Ethiopia

Ethiopia's 'first female comic book superhero'

Founder of Etan Comics, Beserat Debebeshe, explains why he created Ement Legesse.
Ethiopia is getting its 'first female comic book superhero'. She's a young woman called Ement Legesse and stars in a comic called 'Hawi'. Her story is a historical fantasy set in modern-day Ethiopia and draws on the country's rich past. Newsday's Shaimaa Khalil spoke to the founder of Etan Comics, Beserat Debebeshe.  

(Photo: image of Ement Legesse in 'Hawi' Credit: Etan Comics)

Ethiopian plane crash site is called ‘Bad Luck’

Tesfalem Araia

BBC Tigrinya

The people who live near the crash site of Ethiopian Airlines flight ET302 have been mourning for the 157 victims of the crash.

They were the first to arrive at the scene on the morning of 10 March and saw how the plane nose-dived to the ground.

But there is something which went largely unnoticed - the name of the area, which appears to foreshadow the tragic incident.

In the local Afaan Oromoo language the area is called "Tulluu Farraa" which means "bad luck".

"The area earned the name Tulluu Farraa because of weather conditions there" Baatirrii Lemma, a local elder told the BBC.

Mr Baatirrii said that due to high altitude of the place it is hard to know which direction the wind is coming from.

"People called it Tulluu Farraa which means Bad Luck, because it was too cold to live there," he said.

Ethiopia crash sit
EPA
The plane came down six minutes after take off from Addis Ababa

Gunmen kill five in western Ethiopia

Ashagre Hailu

BBC News Amharic, Editor

Unidentified gunmen have killed five people in the western town of Negjo, in Ethiopia's Oromia region, local government officials say.

They say the attack happened in the early hours of Tuesday morning.

Two foreign nationals are among the victims of the attack, according to Oromia region's office of communication. But their nationalities have not yet been disclosed.

Local officials say they will release more information about the attack and the victims' identities at a later stage.

Ethiopia to delay census because of instability

Ashagre Hailu

BBC Amharic editor

An Ethiopian woman holds a baby at a temporary refuge center in Burayu of Oromia Region, Ethiopia on September 18, 2018.
Getty Images
Conflict has forced more than one million people to flee their homes

Ethiopia plans to indefinitely postpone its national census because of the large number of people left homeless by conflict in parts of the country, Prime Minister Abiy Ahmed's office has said in a statement.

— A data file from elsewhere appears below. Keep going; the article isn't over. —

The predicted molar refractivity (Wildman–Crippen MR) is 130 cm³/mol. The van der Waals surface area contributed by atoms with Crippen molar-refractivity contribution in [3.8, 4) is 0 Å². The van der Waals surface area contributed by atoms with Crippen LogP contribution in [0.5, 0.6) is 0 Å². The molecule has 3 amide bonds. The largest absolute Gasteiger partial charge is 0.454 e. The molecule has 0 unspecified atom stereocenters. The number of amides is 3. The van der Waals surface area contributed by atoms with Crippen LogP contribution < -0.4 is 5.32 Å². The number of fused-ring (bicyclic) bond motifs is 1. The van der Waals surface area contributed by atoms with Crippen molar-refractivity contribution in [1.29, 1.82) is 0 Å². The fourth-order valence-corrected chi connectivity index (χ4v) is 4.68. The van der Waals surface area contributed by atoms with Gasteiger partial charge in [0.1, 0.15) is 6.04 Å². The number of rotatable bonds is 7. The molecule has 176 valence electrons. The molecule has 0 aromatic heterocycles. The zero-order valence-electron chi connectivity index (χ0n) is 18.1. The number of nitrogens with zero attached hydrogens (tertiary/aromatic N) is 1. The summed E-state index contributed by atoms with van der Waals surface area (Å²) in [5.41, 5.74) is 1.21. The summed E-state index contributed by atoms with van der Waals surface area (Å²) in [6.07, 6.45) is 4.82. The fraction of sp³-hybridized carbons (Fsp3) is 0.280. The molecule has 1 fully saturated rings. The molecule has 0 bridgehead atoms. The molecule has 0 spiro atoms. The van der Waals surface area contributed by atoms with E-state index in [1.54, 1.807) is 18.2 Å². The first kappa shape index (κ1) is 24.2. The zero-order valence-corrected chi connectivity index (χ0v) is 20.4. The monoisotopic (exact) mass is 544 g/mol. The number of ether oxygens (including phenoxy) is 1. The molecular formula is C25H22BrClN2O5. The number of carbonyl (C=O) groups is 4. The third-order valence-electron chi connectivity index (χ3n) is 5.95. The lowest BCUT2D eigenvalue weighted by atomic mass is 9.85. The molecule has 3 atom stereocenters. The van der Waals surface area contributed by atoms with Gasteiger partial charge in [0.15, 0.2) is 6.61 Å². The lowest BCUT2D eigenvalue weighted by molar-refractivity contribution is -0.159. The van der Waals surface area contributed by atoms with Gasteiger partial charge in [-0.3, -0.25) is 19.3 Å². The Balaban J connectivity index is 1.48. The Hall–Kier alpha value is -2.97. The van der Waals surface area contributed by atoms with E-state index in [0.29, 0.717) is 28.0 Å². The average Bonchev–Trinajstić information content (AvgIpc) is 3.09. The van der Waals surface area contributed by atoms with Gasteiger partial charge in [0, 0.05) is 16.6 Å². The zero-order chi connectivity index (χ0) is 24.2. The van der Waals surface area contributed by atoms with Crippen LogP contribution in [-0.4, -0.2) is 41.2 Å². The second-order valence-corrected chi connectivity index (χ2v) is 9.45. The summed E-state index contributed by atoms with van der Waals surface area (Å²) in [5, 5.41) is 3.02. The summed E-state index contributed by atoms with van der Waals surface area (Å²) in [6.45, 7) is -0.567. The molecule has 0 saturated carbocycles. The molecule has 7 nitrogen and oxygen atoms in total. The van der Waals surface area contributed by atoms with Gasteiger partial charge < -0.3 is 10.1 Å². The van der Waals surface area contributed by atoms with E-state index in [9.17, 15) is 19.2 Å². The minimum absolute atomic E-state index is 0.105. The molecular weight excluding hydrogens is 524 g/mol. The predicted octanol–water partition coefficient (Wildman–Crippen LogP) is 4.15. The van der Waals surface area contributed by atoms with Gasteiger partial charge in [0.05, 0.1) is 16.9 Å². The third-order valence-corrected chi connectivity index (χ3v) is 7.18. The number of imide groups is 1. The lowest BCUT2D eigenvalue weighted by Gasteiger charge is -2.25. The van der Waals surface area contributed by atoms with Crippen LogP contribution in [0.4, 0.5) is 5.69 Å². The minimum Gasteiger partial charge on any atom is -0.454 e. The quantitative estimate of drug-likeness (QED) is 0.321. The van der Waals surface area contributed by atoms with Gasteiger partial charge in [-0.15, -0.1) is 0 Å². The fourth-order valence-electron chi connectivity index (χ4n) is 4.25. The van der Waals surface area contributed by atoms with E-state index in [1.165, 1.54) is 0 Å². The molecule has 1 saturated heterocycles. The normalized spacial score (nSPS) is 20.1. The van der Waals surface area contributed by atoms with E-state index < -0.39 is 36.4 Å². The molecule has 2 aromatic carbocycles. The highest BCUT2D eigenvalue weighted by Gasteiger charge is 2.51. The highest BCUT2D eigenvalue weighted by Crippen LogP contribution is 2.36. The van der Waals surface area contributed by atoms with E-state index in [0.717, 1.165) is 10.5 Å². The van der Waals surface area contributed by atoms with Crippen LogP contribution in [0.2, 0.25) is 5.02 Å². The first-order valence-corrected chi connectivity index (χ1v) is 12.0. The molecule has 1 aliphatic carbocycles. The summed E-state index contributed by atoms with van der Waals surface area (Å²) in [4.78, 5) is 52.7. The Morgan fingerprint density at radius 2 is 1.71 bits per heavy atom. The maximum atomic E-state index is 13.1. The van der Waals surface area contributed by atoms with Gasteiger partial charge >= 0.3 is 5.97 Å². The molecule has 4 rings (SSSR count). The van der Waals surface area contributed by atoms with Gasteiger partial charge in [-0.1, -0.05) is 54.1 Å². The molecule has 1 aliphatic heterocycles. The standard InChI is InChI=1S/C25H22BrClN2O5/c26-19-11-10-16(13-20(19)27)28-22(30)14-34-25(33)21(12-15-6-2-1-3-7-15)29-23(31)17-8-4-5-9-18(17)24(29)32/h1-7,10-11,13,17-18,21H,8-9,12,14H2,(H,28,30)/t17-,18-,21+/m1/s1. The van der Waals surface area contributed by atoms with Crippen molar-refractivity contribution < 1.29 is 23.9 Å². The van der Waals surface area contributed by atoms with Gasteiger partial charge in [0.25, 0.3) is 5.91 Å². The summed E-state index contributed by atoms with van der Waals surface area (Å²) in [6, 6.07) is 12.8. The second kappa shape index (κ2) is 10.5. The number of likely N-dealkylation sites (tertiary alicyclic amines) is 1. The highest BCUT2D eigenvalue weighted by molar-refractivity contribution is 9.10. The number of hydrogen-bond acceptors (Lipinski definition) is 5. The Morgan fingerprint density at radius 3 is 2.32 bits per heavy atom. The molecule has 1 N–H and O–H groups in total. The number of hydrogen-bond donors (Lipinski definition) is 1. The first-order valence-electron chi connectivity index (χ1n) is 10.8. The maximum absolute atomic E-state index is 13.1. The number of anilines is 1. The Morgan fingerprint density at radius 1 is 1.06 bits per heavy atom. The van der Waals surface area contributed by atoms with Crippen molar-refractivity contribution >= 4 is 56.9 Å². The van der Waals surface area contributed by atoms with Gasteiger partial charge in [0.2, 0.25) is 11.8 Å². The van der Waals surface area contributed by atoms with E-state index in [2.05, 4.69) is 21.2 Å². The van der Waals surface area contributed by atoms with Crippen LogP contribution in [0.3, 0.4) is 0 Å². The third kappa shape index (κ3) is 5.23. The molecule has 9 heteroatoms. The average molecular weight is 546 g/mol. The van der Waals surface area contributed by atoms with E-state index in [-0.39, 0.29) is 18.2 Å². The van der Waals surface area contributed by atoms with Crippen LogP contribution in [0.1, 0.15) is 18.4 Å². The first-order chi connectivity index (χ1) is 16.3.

People currently living in camps needed to return to their homes, before the census - which was due to have started on 7 April - could be conducted, it added.

Parliament - which has the final say - would be asked to approve the indefinite postponement.

The census had been postponed twice before - in 2017 and 2018, according to the state-linked Fana Broadcasting Corporate news site.

More than one million people have fled their homes because of largely ethnic-driven conflict in Ethiopia.

The census is vital to determine the country's population, and would influence the allocation of budgets for each region - a contentious issue that tends to spark political tensions.

Ethiopia last carried out a census in 2007. Its population is estimated to be 102.5 million, making it the most populous African state after Nigeria.

Read: The leader promising to heal a nation

Empty casket of plane crash victim 'brings closure'

Berhanu Gemechu

BBC Afaan Oromoo

Ayantu Girmaye
Facebook
Ayantu Girmaye had been air hostess for 18 months

The mother of 24-year-old Ethiopian air hostess Ayantu Girmaye says she has achieved closure following Sunday's burial of her daughter in an empty casket - a week after she was among the 157 people killed when an Ethiopian Airlines plane crashed on farmland near the town of Bishoftu.

In an interview with BBC Afaan Oromoo, Kibebewa Legesse said her daughter usually kissed her when she left home to fly, but did not do so on the day she died because she was running late.

Ms Kibebewa said she had twice visited the site of the crash, and had come to terms with the fact that no part of her daughter's body would be recovered.

Along with that of other Ethiopian nationals and Ethiopian Airline staff killed in the crash, Ayantu's casket is being kept in a wall vault at the Holy Trinity Cathedral in the capital, Addis Ababa.

"I do not want to separate her from the other deceased. I want everything to happen together," Ms Kibebewa said.

If you know Afaan Oromoo, you can read more about the interview with Ms Kibebewa here.

A chronology of key events in the history of Ethiopia from the 2nd-century Kingdom of Axum to the present day.

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